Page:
Ms Branson—The commission has not considered the speech of the President of Iran.
Senator BARNETT—... Surely the commission has a view.
Ms Branson—The topic has not come before the commission on any commission agenda.
Senator BARNETT—You are advising this committee ...notwithstanding the cost of sending the commissioner and an officer and being fully aware of the publicity, the government’s media release, the boycott of the conference by the government and the speech from the President of Iran, which was condemned all around the world—not only that the commission is not willing to condemn it but that you are willing to say that you applaud the outcome of that conference. Is that correct?
Ms Branson ... We have not considered it necessary to put on the commission’s agenda the subject matter of the speech of the President of Iran, whose views we do not regard as helpful in this area.
Senator BARNETT—Is that the best you can do, Ms Branson?
Ms Branson—That is my answer.
Senator BARNETT—That the views of the President of Iran are not helpful in this area? That is the public contribution that you have made in response to the views—
...Senator Wong...I think everyone in this room would have the same views—about the unacceptability of any form of xenophobia, including anti-Semitism....
Senator BARNETT—Minister, would you care to make a contribution? A taxpayer funded entity, the Australian Human Rights Commission, has applauded the outcome Durban I and Durban II and sent its officials to the Durban II conference notwithstanding that the Australian government boycotted it and Mr Stephen Smith has put his views on the public record on behalf of the government. Do you have any concerns about this dichotomy?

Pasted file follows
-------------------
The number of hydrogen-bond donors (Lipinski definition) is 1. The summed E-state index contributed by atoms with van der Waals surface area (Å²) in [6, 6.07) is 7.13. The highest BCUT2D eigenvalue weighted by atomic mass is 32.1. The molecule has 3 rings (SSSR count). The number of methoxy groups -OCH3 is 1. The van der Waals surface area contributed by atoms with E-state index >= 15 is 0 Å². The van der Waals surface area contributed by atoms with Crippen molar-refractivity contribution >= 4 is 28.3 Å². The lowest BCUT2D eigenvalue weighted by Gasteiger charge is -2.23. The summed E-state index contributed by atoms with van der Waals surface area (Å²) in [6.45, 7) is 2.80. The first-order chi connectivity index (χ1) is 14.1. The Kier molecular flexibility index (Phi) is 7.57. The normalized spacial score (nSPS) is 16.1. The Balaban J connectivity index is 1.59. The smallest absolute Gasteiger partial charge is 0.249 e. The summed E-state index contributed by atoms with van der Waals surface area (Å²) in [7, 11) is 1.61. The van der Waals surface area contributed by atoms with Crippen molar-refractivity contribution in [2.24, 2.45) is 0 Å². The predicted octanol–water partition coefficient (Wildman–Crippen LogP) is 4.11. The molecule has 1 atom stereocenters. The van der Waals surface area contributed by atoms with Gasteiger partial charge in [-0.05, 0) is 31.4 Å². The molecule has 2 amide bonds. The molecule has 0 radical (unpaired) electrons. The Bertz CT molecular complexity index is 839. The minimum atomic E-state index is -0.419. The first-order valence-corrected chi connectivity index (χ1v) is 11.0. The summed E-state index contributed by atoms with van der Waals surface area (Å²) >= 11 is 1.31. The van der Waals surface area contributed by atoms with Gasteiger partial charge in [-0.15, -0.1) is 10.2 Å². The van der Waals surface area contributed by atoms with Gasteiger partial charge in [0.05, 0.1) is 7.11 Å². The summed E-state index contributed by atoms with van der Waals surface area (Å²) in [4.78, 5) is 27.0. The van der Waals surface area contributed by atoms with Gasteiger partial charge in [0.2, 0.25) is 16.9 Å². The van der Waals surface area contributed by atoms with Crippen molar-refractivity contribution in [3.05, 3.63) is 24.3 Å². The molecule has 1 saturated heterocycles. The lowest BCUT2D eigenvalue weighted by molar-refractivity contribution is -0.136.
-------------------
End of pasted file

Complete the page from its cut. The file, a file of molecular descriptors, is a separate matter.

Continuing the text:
Senator Wong—As you are aware, the commission is independent. I am advised that the decision for Mr Calma to attend was a decision of the commission and the Australian government’s position is that as outlined by the Minister for Foreign Affairs.
Senator BARNETT—Minister, please. Do you have any concerns that there is a diametrically opposed view held by the commission with respect to important matters, particularly with respect to the state of Israel and the views of the government?
Senator Wong—The Australian government’s position on the state of Israel and on the conduct of the Durban conference are as outlined by the Minister for Foreign Affairs, and you are aware of those views because you have referred to them today in your questions.
Senator BARNETT—In light of the time we will move to the next topic but, Ms Branson, I advise you that I consider this incredibly important and serious. I am deeply disturbed that the commission applauds both Durban I and Durban II notwithstanding the views of the Australian government which you are fully aware of.
******BACKGROUND BRIEFING *******
From the Institute for Global Jewish Affairs, No. 71, 1 August 2008 / 29 Tammuz 5768, by Alfred H. Moses:
- The World Conference against Racism, Racial Discrimination, Xenophobia and Related Intolerance in Durban in 2001 quickly became a new form of Passion Play with the Palestinian people as the victim and the Jewish state of Israel as the crucifier. Much of the hatred took place in a six-day NGO Forum in a large cricket stadium attended by six thousand representatives of close to two thousand NGOs. It was anti-Semitic and anti-Israeli from start to finish.
- In a sense, Durban was African "payback time." By and large Durban was Black Africa speaking, led by the Republic of South Africa. However, missing from Durban was any acknowledgment of the ills Africa visited upon itself since the end of colonialism and continues to inflict on its people seven years after Durban, as witnessed in savage attacks against immigrants/refugees in Johannesburg in spring 2008.
- There can be no repeat of the anti-Semitism displayed at Durban. It has no place anywhere, but most certainly not at a follow-up conference to combat racism and intolerance. This message has to be delivered forcefully, not only to Europe and elsewhere but also to the conference's chief sponsors in Africa who have the greatest stake in the outcome of the Durban process. The same message needs to be conveyed to the Muslim world.